Simple Route to Hydrophilic Microfluidic Chip Fabrication Using an Ultraviolet (UV)-Cured Polymer


  • This research was equally supported by the Nano/Bio Science & Technology Program (M10536090002–05 N3609–00210) of the Ministry of Science and Technology (MOST) and the SRC program of the Korea Science and Engineering Foundation (KOSEF) through the Center for Intelligent Nano-Bio Materials at Ewha Womans University (R11–2005–008–02003–0). Supporting information is available online from Wiley InterScience or from the author.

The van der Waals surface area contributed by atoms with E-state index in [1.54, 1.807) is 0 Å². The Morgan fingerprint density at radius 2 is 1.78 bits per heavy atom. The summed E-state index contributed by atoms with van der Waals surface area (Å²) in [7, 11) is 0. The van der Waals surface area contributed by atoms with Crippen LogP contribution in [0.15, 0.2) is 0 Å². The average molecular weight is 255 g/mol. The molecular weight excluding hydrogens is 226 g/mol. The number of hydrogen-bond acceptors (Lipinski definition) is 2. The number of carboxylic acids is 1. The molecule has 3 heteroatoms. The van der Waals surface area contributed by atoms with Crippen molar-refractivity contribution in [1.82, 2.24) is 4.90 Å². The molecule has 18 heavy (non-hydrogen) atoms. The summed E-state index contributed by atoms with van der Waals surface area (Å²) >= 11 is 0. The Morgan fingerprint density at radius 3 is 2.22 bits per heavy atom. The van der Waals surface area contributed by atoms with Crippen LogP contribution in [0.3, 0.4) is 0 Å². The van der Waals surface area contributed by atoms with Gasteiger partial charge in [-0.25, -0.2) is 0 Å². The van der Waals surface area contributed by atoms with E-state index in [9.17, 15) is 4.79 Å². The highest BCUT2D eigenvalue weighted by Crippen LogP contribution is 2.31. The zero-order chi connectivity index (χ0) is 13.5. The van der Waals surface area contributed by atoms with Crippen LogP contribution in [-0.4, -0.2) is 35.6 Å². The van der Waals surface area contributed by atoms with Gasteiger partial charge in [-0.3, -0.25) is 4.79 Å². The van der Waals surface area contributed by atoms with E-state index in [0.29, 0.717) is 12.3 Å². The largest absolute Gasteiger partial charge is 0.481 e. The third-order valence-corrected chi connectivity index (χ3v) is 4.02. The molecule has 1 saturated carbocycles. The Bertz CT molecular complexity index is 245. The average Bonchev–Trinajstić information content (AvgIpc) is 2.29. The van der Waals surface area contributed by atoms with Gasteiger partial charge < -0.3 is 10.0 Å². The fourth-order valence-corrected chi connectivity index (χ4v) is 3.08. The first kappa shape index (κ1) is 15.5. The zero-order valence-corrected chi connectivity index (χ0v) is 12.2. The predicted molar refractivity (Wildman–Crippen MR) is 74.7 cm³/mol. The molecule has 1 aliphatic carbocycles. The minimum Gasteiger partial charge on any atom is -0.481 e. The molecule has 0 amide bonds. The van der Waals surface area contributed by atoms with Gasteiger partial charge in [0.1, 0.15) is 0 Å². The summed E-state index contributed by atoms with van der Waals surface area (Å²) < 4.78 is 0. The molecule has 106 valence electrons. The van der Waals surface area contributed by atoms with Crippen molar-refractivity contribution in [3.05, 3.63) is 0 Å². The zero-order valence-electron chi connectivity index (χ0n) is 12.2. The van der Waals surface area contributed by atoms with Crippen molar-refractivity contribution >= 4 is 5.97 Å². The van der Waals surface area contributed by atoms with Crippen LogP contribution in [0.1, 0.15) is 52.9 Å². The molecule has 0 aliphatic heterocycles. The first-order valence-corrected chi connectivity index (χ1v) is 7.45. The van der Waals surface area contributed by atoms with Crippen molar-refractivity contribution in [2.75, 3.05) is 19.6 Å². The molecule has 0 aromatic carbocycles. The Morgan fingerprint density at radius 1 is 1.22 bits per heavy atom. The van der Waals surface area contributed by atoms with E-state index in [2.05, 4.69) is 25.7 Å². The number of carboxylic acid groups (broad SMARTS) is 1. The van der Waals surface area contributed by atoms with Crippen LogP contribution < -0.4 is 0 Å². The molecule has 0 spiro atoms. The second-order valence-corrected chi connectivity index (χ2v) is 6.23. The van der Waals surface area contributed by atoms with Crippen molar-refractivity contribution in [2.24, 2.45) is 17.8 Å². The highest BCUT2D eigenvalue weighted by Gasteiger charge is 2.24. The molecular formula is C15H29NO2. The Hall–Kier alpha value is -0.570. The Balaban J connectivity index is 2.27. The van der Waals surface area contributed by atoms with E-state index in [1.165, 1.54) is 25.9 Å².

Herein, we introduce a simple route to fabricating hydrophilic microfluidic chips with an alternative material, a UV-cured polyurethane-related polymer, known as Norland Optical Adhesive (NOA 63). Conventionally, polydimethylsiloxane (PDMS) is widely used to fabricate microfluidic chips as an alternative to glass or SiO2 because PDMS is easily molded and relatively cheap. However, despite these advantages, the hydrophobicity of PDMS entails critical problems when it is used in microfluidic chips because microchannels inside the microfluidic chips, which have extremely low surface tension, are difficult to fill with aqueous solution without an extra pumping system. To overcome these problems, significant efforts have been focused on developing procedures to change the PDMS surface to be hydrophilic. However, the resulting hydrophilicity is generally short-lived and the modification procedures require cumbersome multi-steps. In the present study, we demonstrate that microchannel-molding and microfluidic chip construction are easier using NOA 63 than when using PDMS and that the hydrophilicity of the NOA surface, which is induced by treatment with O2 plasma, lasts longer, for at least one month. Due to the longer lasting hydrophilicity, microchannels in NOA 63 microfluidic chips are spontaneously filled with solution by capillary reaction without any extra pumping over the period. The feasibility of NOA 63-based microfabrication is verified by demonstrating NOA 63 microfluidic platforms with antibody-immobilized beads for immunoassays.